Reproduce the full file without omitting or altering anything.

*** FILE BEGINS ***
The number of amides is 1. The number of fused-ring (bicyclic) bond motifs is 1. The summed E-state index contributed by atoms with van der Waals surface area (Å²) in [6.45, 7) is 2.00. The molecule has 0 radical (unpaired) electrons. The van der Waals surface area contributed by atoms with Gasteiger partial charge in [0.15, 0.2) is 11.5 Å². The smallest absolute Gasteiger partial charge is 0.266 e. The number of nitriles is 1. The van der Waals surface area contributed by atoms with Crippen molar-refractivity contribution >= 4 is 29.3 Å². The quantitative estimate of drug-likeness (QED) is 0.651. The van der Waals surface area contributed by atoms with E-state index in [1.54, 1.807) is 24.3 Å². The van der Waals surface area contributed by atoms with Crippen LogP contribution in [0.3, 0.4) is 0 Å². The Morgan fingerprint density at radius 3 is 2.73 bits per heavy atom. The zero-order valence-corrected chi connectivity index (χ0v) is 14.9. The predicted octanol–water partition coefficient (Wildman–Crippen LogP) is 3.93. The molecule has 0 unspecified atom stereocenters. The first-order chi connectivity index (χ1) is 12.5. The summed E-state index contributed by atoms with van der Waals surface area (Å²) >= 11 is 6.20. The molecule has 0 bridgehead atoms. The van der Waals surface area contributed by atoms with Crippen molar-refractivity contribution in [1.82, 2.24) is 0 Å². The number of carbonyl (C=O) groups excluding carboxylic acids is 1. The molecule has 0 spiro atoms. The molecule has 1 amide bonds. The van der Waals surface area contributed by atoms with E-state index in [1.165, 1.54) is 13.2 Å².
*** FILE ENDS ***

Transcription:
The number of amides is 1. The number of fused-ring (bicyclic) bond motifs is 1. The summed E-state index contributed by atoms with van der Waals surface area (Å²) in [6.45, 7) is 2.00. The molecule has 0 radical (unpaired) electrons. The van der Waals surface area contributed by atoms with Gasteiger partial charge in [0.15, 0.2) is 11.5 Å². The smallest absolute Gasteiger partial charge is 0.266 e. The number of nitriles is 1. The van der Waals surface area contributed by atoms with Crippen molar-refractivity contribution >= 4 is 29.3 Å². The quantitative estimate of drug-likeness (QED) is 0.651. The van der Waals surface area contributed by atoms with E-state index in [1.54, 1.807) is 24.3 Å². The van der Waals surface area contributed by atoms with Crippen LogP contribution in [0.3, 0.4) is 0 Å². The Morgan fingerprint density at radius 3 is 2.73 bits per heavy atom. The zero-order valence-corrected chi connectivity index (χ0v) is 14.9. The predicted octanol–water partition coefficient (Wildman–Crippen LogP) is 3.93. The molecule has 0 unspecified atom stereocenters. The first-order chi connectivity index (χ1) is 12.5. The summed E-state index contributed by atoms with van der Waals surface area (Å²) >= 11 is 6.20. The molecule has 0 bridgehead atoms. The van der Waals surface area contributed by atoms with Crippen molar-refractivity contribution in [1.82, 2.24) is 0 Å². The number of carbonyl (C=O) groups excluding carboxylic acids is 1. The molecule has 0 spiro atoms. The molecule has 1 amide bonds. The van der Waals surface area contributed by atoms with E-state index in [1.165, 1.54) is 13.2 Å².